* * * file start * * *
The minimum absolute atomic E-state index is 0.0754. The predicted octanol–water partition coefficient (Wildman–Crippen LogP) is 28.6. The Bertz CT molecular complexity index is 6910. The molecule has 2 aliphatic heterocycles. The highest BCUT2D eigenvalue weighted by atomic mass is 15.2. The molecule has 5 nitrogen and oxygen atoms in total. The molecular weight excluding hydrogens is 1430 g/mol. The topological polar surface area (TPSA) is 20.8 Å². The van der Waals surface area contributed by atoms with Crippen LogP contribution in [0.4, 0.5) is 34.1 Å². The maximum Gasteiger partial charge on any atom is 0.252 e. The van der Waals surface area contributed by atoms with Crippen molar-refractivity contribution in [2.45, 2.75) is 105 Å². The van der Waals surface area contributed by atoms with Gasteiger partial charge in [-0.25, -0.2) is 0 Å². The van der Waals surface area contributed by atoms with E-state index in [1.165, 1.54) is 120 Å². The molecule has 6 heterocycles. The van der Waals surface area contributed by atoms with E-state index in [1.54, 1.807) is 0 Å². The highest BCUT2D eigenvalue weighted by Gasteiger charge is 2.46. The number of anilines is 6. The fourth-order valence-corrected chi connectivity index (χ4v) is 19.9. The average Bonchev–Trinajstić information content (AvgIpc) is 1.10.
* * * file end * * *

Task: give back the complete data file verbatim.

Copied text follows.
The minimum absolute atomic E-state index is 0.0754. The predicted octanol–water partition coefficient (Wildman–Crippen LogP) is 28.6. The Bertz CT molecular complexity index is 6910. The molecule has 2 aliphatic heterocycles. The highest BCUT2D eigenvalue weighted by atomic mass is 15.2. The molecule has 5 nitrogen and oxygen atoms in total. The molecular weight excluding hydrogens is 1430 g/mol. The topological polar surface area (TPSA) is 20.8 Å². The van der Waals surface area contributed by atoms with Crippen LogP contribution in [0.4, 0.5) is 34.1 Å². The maximum Gasteiger partial charge on any atom is 0.252 e. The van der Waals surface area contributed by atoms with Crippen molar-refractivity contribution in [2.45, 2.75) is 105 Å². The van der Waals surface area contributed by atoms with Gasteiger partial charge in [-0.25, -0.2) is 0 Å². The van der Waals surface area contributed by atoms with E-state index in [1.165, 1.54) is 120 Å². The molecule has 6 heterocycles. The van der Waals surface area contributed by atoms with E-state index in [1.54, 1.807) is 0 Å². The highest BCUT2D eigenvalue weighted by Gasteiger charge is 2.46. The number of anilines is 6. The fourth-order valence-corrected chi connectivity index (χ4v) is 19.9. The average Bonchev–Trinajstić information content (AvgIpc) is 1.10.